Are you interested in becoming a quadcopter racer? Do you enjoy quadcopter racing, but don’t know where to start? I created a beginner’s guide that should cover many of the questions that come up about becoming a quadcopter racer. I tried to make it as specific as possible, and I will update it as time goes on. Enjoy!
Before we begin, check out how fun racing a FPV quadcopter is!
Once you start, it can be pretty addicting!
So before worrying about getting an FPV racing quadcopter, I would highly recommend getting some practice on a microquad first. Microquads are much smaller than racing quadcopters, but what they lack in size they make up for in speed and agility. Microquads are inexpensive as well, which is perfect since you will be crashing the quadcopter a lot when you are just starting off.
If you are a beginner wondering which quadcopter to get, the microquad I would highly recommend getting is the Hubsan X4. Here is a review of the Hubsan X4 H107L (no camera). If you wanted the Hubsan X4 with a camera, than the Hubsan X4 H107C would be a better choice. These quadcopters are agile, fast, and fun to fly. Mastering fast quadcopters at an earlier stage will benefit you when you start flying your racing quadcopter.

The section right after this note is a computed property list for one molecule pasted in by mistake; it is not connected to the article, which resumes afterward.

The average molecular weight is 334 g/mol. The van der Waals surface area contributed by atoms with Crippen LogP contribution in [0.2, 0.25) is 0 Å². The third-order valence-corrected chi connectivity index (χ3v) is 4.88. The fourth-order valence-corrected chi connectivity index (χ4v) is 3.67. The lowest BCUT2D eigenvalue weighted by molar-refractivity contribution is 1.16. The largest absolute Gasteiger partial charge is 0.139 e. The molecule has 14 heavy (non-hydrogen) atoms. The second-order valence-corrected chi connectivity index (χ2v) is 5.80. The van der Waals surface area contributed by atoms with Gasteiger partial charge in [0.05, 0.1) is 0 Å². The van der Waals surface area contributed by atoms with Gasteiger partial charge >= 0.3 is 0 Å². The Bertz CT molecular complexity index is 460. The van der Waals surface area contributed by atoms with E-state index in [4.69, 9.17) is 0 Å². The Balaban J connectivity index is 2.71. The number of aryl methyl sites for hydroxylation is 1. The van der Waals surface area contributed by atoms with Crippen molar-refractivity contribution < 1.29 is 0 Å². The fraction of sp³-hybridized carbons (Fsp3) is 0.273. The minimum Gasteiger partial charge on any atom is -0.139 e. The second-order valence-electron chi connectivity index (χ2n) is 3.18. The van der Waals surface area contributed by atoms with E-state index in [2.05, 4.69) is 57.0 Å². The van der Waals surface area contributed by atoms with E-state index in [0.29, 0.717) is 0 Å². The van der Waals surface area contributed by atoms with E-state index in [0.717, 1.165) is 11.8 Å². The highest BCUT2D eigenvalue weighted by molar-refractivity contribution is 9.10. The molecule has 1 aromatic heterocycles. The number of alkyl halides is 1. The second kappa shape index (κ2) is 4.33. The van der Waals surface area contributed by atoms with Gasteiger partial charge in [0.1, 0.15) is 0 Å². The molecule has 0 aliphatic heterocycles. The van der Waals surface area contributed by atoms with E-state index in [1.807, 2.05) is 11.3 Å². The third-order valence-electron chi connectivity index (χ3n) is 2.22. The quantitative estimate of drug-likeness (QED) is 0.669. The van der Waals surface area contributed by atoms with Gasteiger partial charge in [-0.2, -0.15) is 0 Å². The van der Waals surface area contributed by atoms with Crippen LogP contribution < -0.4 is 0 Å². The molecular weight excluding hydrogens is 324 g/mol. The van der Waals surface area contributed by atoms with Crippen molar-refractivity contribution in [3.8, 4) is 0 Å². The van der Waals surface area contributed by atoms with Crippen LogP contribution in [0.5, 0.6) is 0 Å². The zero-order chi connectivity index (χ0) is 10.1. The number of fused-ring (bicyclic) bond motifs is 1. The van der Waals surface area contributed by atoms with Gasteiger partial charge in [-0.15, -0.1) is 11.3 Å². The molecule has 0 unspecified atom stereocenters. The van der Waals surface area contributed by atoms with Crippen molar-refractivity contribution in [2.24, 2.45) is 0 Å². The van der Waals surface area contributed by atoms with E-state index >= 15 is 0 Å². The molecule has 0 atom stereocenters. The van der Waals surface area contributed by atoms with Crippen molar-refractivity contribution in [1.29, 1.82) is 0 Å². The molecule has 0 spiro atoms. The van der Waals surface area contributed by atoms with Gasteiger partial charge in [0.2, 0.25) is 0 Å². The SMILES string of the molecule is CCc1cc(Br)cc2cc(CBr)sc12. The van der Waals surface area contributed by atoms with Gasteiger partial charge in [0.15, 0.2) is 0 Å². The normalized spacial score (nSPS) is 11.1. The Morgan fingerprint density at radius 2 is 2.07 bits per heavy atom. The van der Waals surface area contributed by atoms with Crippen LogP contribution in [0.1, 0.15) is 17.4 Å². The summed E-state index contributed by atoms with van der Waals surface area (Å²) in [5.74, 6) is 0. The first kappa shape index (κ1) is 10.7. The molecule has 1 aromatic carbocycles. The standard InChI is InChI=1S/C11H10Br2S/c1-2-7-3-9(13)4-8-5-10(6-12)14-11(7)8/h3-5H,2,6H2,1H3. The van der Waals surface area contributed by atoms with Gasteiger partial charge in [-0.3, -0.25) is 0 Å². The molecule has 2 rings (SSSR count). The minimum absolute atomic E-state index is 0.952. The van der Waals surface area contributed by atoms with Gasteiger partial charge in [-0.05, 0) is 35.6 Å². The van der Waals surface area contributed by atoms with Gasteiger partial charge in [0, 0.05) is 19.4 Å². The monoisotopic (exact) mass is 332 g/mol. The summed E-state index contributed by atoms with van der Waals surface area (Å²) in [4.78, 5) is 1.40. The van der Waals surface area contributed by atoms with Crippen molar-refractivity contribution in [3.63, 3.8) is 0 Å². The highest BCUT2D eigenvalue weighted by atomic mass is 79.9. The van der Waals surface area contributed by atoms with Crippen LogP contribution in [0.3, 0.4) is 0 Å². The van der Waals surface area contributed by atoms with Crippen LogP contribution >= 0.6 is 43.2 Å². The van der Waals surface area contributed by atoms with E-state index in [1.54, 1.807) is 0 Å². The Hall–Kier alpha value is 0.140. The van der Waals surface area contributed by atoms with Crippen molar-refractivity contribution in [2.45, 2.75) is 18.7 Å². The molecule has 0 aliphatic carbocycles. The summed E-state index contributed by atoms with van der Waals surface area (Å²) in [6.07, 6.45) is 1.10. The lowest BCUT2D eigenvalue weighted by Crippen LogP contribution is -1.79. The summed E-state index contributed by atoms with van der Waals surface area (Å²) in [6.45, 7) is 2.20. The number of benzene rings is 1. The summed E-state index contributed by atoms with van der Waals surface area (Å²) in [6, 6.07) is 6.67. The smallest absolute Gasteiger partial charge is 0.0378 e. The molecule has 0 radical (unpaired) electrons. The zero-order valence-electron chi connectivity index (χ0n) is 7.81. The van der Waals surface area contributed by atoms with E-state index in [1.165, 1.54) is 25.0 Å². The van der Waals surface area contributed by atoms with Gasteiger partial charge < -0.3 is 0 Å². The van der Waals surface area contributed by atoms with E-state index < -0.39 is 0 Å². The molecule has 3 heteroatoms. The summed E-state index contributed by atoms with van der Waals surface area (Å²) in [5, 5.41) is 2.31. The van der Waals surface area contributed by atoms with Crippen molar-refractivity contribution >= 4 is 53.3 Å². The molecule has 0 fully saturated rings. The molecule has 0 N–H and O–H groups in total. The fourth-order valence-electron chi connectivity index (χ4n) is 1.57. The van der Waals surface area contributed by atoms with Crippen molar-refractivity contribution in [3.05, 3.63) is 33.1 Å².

How to Practice
Ok, so now you understand the controls and feel comfortable flying. What’s the next step? Improve your practicing! What does that mean? Well, part of quadcopter racing is going through obstacles and making twists and turns, so that is exactly what you should practice. Below is a video of exactly what I am talking about.
Practicing in this manner will make you such a better pilot, and will reduce the chances of you crashing a more expensive racing quadcopter.
If you want to practice flying but it happens to be raining out or the wind speeds are too high, I would recommend trying out a quadcopter racing FPV simulator. The one I have linked is called FPV Freerider. You can try the demo for free, and if you want the full version, it is $5. Check it out here. It’s not as good as actually flying a quadcopter, but it definitely helps! I have listed other simulators here if you are interested in trying out other ones.
Getting (or making) A Racing Quadcopter